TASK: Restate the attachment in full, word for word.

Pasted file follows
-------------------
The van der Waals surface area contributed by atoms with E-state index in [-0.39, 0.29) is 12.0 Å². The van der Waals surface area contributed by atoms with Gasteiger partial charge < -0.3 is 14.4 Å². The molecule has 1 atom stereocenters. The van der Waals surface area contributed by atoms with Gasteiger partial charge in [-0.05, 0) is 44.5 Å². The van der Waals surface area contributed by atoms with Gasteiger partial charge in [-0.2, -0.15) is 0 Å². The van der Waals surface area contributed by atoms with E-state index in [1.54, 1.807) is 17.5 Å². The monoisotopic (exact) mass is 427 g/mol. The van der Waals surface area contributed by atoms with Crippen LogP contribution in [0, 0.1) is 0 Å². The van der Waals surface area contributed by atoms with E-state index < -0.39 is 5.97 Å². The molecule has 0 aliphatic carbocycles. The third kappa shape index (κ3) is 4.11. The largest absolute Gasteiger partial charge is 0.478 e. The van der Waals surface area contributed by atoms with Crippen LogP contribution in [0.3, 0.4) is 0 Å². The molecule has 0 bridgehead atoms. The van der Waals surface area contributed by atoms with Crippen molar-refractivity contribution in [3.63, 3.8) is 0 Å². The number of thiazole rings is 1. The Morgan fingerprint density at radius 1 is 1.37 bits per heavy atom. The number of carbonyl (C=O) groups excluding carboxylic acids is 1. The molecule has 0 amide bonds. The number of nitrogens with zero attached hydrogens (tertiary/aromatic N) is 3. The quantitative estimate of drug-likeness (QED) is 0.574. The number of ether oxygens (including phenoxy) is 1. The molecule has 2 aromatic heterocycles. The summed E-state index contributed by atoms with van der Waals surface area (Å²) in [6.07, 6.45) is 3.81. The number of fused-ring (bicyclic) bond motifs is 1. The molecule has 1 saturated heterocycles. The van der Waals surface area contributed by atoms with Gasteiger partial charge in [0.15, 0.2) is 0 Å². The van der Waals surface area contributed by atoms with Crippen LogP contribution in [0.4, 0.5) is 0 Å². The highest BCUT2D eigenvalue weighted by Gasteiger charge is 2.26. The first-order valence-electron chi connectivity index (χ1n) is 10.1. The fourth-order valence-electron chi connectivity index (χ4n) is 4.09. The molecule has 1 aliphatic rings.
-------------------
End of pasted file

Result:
The van der Waals surface area contributed by atoms with E-state index in [-0.39, 0.29) is 12.0 Å². The van der Waals surface area contributed by atoms with Gasteiger partial charge < -0.3 is 14.4 Å². The molecule has 1 atom stereocenters. The van der Waals surface area contributed by atoms with Gasteiger partial charge in [-0.05, 0) is 44.5 Å². The van der Waals surface area contributed by atoms with Gasteiger partial charge in [-0.2, -0.15) is 0 Å². The van der Waals surface area contributed by atoms with E-state index in [1.54, 1.807) is 17.5 Å². The monoisotopic (exact) mass is 427 g/mol. The van der Waals surface area contributed by atoms with Crippen LogP contribution in [0, 0.1) is 0 Å². The van der Waals surface area contributed by atoms with E-state index < -0.39 is 5.97 Å². The molecule has 0 aliphatic carbocycles. The third kappa shape index (κ3) is 4.11. The largest absolute Gasteiger partial charge is 0.478 e. The van der Waals surface area contributed by atoms with Crippen LogP contribution in [0.3, 0.4) is 0 Å². The molecule has 0 bridgehead atoms. The van der Waals surface area contributed by atoms with Crippen molar-refractivity contribution in [3.63, 3.8) is 0 Å². The number of thiazole rings is 1. The Morgan fingerprint density at radius 1 is 1.37 bits per heavy atom. The number of carbonyl (C=O) groups excluding carboxylic acids is 1. The molecule has 0 amide bonds. The number of nitrogens with zero attached hydrogens (tertiary/aromatic N) is 3. The quantitative estimate of drug-likeness (QED) is 0.574. The number of ether oxygens (including phenoxy) is 1. The molecule has 2 aromatic heterocycles. The summed E-state index contributed by atoms with van der Waals surface area (Å²) in [6.07, 6.45) is 3.81. The number of fused-ring (bicyclic) bond motifs is 1. The molecule has 1 saturated heterocycles. The van der Waals surface area contributed by atoms with Gasteiger partial charge in [0.15, 0.2) is 0 Å². The van der Waals surface area contributed by atoms with Crippen LogP contribution in [0.4, 0.5) is 0 Å². The highest BCUT2D eigenvalue weighted by Gasteiger charge is 2.26. The first-order valence-electron chi connectivity index (χ1n) is 10.1. The fourth-order valence-electron chi connectivity index (χ4n) is 4.09. The molecule has 1 aliphatic rings.